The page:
• Brexit: Cabinet aims for deal by end of November: Senior ministers have agreed they want to reach a Brexit deal with the EU by the end of November, sources say. “Everyone saw the difficulties of leaving it longer,” a senior cabinet source told the BBC. Various news reporters have seen a detailed suggested timetable of how the government could try to sell a deal to MPs and the public. It includes speeches from Theresa May and support from business figures and foreign leaders. (BBC)


  • Britain’s Fox: “impossible” to say if Brexit deal can be reached this month or next: British trade minister Liam Fox said on Tuesday it was “impossible” for him to say if a Brexit deal could be reached with the European Union this month or next, but Britain wanted an agreement, and a deal is better than no deal. (Reuters)


  • Government’s ‘deeply worrying’ post-Brexit environment plans fail to replace one-third of EU laws, MPs warn: Committee says there is still uncertainty about air, water and chemical laws, as well as the new body to ensure they are enforced. The government has still not committed to replacing around a third of all environmental rules governing air, water, chemicals and waste disposal that cannot be copied over into UK law from the EU. With five months to go until exit day, MPs from the Environmental Audit Committee said the lack of clarity about a sizeable chunk of regulations was “deeply worrying”. (The Independent)


  • Hopes for Brexit deal grow with ‘major step’ on Irish border issue: Theresa May’s hopes of securing a Brexit withdrawal agreement have been increased after she came closer to winning her cabinet’s backing to resolve the final major sticking point in negotiations with Brussels. The prime minister tasked the attorney general, Geoffrey Cox, with drawing up legal plans for a “review mechanism” to resolve the Irish backstop issue. (The Guardian)


  • Sterling bounce on Brexit deal optimism:  Sterling erased earlier losses and headed back towards the day’s highs in volatile trading. The optimism was fuelled by growing hopes of a Brexit deal breakthrough after a cabinet meeting. (RTE)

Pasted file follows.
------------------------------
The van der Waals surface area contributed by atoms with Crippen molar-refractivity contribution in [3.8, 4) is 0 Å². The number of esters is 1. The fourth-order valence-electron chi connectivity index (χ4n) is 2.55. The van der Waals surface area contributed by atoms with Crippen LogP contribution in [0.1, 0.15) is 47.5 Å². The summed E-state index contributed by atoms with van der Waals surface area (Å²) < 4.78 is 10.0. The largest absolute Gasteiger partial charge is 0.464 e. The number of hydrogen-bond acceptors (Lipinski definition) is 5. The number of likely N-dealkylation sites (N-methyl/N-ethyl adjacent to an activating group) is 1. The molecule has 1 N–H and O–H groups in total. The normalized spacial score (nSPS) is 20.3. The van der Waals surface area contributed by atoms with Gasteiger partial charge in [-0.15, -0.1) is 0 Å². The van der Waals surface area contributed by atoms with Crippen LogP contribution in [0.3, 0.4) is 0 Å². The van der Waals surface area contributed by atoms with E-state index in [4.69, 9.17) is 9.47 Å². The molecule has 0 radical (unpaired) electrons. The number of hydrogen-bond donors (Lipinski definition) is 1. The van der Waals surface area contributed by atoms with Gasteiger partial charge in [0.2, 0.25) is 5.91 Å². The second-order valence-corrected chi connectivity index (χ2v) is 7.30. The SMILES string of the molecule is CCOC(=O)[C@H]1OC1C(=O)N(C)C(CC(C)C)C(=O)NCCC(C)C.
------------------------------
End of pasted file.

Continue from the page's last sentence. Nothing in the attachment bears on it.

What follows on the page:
• The UK government accepts that an EU leaders’ summit to sign off on a Brexit deal this month likely won’t happen, with mid-December looking a more realistic prospect, MLex has learned. Senior ministers were briefed by Attorney General Geoffrey Cox today on options for a mechanism to allow the UK to terminate the Irish backstop in the event that negotiations on a long-term settlement with the EU broke down. The Cabinet will meet again before any agreement with the EU is finalised. (MLex)



Jessica's practice focuses on international trade and anti-bribery work, encompassing customs, export control and sanctions matters. Jessica's trade work includes advising international clients on fast-moving and evolving EU and UN sanctions, notably in respect of Iran and Russia, and on compliance with UK and EU export controls. Her trade experience also includes advising on tariff classification and customs valuations. Jessica's anti-bribery experience includes assisting with investigations, and advising clients on compliance with anti-bribery laws. Jessica has also taken a lead role in monitoring Brexit-related developments; analysing how they will affect the UK's trading position generally, and clients' businesses specifically. She has helped clients begin to conduct risk assessments of how Brexit will impact their businesses, and has assisted them in developing tailored Brexit strategies. Jessica also presents at various seminars, webinars, and conferences on the complexities of Brexit. Jessica advises global clients on complex issues arising from international transactions and works with clients across a number of sectors including pharmaceuticals, defence, finance, aviation, energy, and telecommunications. Jessica has also worked previously in Paris, and is fluent in French.

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